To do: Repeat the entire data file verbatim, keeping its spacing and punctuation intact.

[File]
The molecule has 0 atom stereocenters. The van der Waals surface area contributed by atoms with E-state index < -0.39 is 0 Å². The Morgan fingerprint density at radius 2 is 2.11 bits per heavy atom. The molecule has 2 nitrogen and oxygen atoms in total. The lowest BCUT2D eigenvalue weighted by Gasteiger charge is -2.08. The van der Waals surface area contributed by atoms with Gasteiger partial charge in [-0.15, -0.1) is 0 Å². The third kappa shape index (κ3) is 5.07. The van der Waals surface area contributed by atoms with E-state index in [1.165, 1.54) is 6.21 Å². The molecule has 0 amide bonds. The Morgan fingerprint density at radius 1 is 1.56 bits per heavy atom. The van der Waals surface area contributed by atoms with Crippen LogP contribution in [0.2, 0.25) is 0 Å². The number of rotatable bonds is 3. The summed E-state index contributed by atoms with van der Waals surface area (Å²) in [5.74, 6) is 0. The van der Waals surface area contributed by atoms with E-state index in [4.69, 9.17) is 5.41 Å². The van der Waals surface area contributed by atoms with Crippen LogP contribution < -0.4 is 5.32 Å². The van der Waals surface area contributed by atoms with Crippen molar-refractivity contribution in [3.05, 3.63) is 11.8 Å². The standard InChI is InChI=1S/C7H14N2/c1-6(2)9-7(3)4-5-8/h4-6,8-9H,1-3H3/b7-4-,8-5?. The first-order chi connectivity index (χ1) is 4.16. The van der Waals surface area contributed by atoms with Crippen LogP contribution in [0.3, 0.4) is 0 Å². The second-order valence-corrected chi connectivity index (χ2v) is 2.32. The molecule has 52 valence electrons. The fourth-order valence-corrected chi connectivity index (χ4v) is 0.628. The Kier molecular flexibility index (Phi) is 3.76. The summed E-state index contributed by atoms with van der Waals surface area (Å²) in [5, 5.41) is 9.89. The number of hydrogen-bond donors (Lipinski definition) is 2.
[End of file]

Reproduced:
The molecule has 0 atom stereocenters. The van der Waals surface area contributed by atoms with E-state index < -0.39 is 0 Å². The Morgan fingerprint density at radius 2 is 2.11 bits per heavy atom. The molecule has 2 nitrogen and oxygen atoms in total. The lowest BCUT2D eigenvalue weighted by Gasteiger charge is -2.08. The van der Waals surface area contributed by atoms with Gasteiger partial charge in [-0.15, -0.1) is 0 Å². The third kappa shape index (κ3) is 5.07. The van der Waals surface area contributed by atoms with E-state index in [1.165, 1.54) is 6.21 Å². The molecule has 0 amide bonds. The Morgan fingerprint density at radius 1 is 1.56 bits per heavy atom. The van der Waals surface area contributed by atoms with Crippen LogP contribution in [0.2, 0.25) is 0 Å². The number of rotatable bonds is 3. The summed E-state index contributed by atoms with van der Waals surface area (Å²) in [5.74, 6) is 0. The van der Waals surface area contributed by atoms with E-state index in [4.69, 9.17) is 5.41 Å². The van der Waals surface area contributed by atoms with Crippen LogP contribution < -0.4 is 5.32 Å². The van der Waals surface area contributed by atoms with Crippen molar-refractivity contribution in [3.05, 3.63) is 11.8 Å². The standard InChI is InChI=1S/C7H14N2/c1-6(2)9-7(3)4-5-8/h4-6,8-9H,1-3H3/b7-4-,8-5?. The first-order chi connectivity index (χ1) is 4.16. The van der Waals surface area contributed by atoms with Crippen LogP contribution in [0.3, 0.4) is 0 Å². The second-order valence-corrected chi connectivity index (χ2v) is 2.32. The molecule has 52 valence electrons. The fourth-order valence-corrected chi connectivity index (χ4v) is 0.628. The Kier molecular flexibility index (Phi) is 3.76. The summed E-state index contributed by atoms with van der Waals surface area (Å²) in [5, 5.41) is 9.89. The number of hydrogen-bond donors (Lipinski definition) is 2.